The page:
• The prevalence of CT and NG increased during the COVID-19 pandemic, while many sexual behaviours decreased.

  • This further adds to current literature by showing that the odds of CT and NG infection were increased among men who have sex with men (MSM) who met sex partners online.


  • Policies and interventions are needed to address events, such as the COVID-19 pandemic, which produce barriers and possible disruptions in sexual health services for MSM.


Men who have sex with men (MSM) are disproportionately impacted by sexually transmitted infections (STIs), particularly at extragenital sites for Chlamydia trachomatis (CT) and Neisseria gonorrhoeae (NG).1 For example, the prevalence of rectal NG and CT can be as high as 24% and 23%, respectively.1 It is estimated that approximately 70% of NG and CT infections are asymptomatic, thereby posing a concern during the COVID-19 pandemic when asymptomatic screening may have declined due to clinics limiting appointments to only patients experiencing symptoms.1 2

Transmission of STIs can vary by where MSM meet sex partners, such as in-person venues (ie, bars, clubs, gyms or other physical locations frequented by MSM), through online venues (ie, websites or mobile applications) or by maintaining existing sex partners.3 Research that predates the pandemic has shown an increase in odds of NG and CT among MSM who meet sex partners online.4 5 Specifically, one study identified increased odds of CT and NG among those who met sex partners online and in-person compared with neither venue.4 Another study found increased odds of both CT and NG among individuals who met sex partners on geosocial networking applications compared with individuals who met in-person only.5

In March 2020, the State of California issued an executive shelter-in-place order (COVID-19 lockdown) to help prevent SARS-CoV-2 transmission; however, the COVID-19 pandemic may have had negative consequences for sexual health in the USA.2 6 For example, pandemic-response efforts caused many healthcare clinics to close or limit in-person visits, thereby reducing screening and testing for asymptomatic STIs.2 At the same time, social distancing measures may have decreased in-person interactions, offsetting the need for STI screening during the pandemic.2 7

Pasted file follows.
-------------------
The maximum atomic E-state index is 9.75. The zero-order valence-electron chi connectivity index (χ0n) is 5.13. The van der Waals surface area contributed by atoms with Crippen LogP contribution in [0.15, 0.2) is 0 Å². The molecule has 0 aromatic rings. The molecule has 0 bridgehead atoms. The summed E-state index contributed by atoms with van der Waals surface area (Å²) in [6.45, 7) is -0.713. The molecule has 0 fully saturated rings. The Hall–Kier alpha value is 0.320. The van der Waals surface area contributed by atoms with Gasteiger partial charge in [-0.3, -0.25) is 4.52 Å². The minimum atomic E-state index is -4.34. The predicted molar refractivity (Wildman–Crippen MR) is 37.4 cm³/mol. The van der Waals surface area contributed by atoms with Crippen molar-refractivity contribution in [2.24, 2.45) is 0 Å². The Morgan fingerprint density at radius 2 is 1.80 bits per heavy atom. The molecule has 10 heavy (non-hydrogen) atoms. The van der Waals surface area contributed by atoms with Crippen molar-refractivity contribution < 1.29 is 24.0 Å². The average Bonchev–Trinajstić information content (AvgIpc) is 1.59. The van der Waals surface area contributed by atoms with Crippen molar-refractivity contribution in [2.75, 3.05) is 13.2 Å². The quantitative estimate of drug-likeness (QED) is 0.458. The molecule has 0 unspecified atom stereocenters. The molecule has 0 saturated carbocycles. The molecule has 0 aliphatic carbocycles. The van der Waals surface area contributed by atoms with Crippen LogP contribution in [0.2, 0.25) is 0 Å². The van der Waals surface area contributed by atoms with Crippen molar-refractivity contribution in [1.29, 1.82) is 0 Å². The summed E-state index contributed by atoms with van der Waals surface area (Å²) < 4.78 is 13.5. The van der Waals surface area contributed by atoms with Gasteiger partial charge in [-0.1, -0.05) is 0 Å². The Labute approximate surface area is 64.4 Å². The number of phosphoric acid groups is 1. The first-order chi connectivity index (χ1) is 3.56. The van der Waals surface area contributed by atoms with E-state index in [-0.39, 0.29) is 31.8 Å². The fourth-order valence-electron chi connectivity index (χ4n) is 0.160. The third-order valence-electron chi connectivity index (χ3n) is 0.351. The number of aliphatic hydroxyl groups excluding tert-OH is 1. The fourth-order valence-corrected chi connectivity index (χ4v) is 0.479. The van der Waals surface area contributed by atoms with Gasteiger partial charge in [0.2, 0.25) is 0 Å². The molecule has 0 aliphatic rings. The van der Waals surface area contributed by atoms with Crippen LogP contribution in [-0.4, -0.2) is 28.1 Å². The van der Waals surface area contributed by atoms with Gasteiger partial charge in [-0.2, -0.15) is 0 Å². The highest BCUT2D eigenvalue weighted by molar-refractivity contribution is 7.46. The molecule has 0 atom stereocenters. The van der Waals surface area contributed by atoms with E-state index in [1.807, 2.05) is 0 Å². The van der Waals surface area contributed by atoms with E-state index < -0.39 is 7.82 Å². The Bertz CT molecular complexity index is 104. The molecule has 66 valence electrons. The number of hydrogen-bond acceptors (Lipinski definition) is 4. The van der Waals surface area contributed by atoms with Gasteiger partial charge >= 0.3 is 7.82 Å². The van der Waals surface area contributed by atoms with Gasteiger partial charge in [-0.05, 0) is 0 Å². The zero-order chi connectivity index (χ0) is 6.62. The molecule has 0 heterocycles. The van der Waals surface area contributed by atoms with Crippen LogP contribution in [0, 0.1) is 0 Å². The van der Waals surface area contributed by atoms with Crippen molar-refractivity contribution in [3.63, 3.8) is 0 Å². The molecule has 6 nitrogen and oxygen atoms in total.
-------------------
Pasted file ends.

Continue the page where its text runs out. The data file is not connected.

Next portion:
Currently, the relationships between NG and CT infections and venues where MSM met sex partners amid COVID-19 pandemic shelter-in-place orders are understudied. Moreover, the relationship between NG and CT infection and where MSM meet sex partners (such as meeting in-person vs online) is understudied, with no studies assessing the impact of COVID-19 on this relationship.

The COVID-19 pandemic further raised concerns about where MSM meet sex partners, since shelter-in-place orders limited the ability to meet sex partners at in-person venues due to closures of these spaces.6 8 At the beginning of the COVID-19 pandemic, many MSM increased their use of dating applications to connect with other men online; however, this did not directly translate to an increase in meeting sexual partners through online methods.9 10 Within 1 month of the initial shelter-in-place order, MSM did not change the frequency of using dating apps to meet people in person.10 However, there is a gap in research as to whether this changed as shelter-in-place orders were extended while the pandemic progressed. As such, with community venues being closed or operating at reduced capacity for an extended period due to the COVID-19 pandemic, it is plausible that MSM shifted to meeting sexual partners online as the pandemic progressed.

This study had three objectives. The first objective was to describe changes in demographics and STI-associated behaviours, the prevalence of CT/NG and the venues where MSM meet sex partners before and during the COVID-19 pandemic. The second objective was to investigate the association between venues where MSM meet sex partners and CT/NG prevalence before and during the COVID-19 pandemic, while controlling for demographics that significantly differed between time periods. Lastly, the third objective was to determine whether any factors significantly modified the relationship between venue and STI status, using a parsimonious fit model.


Study design and sample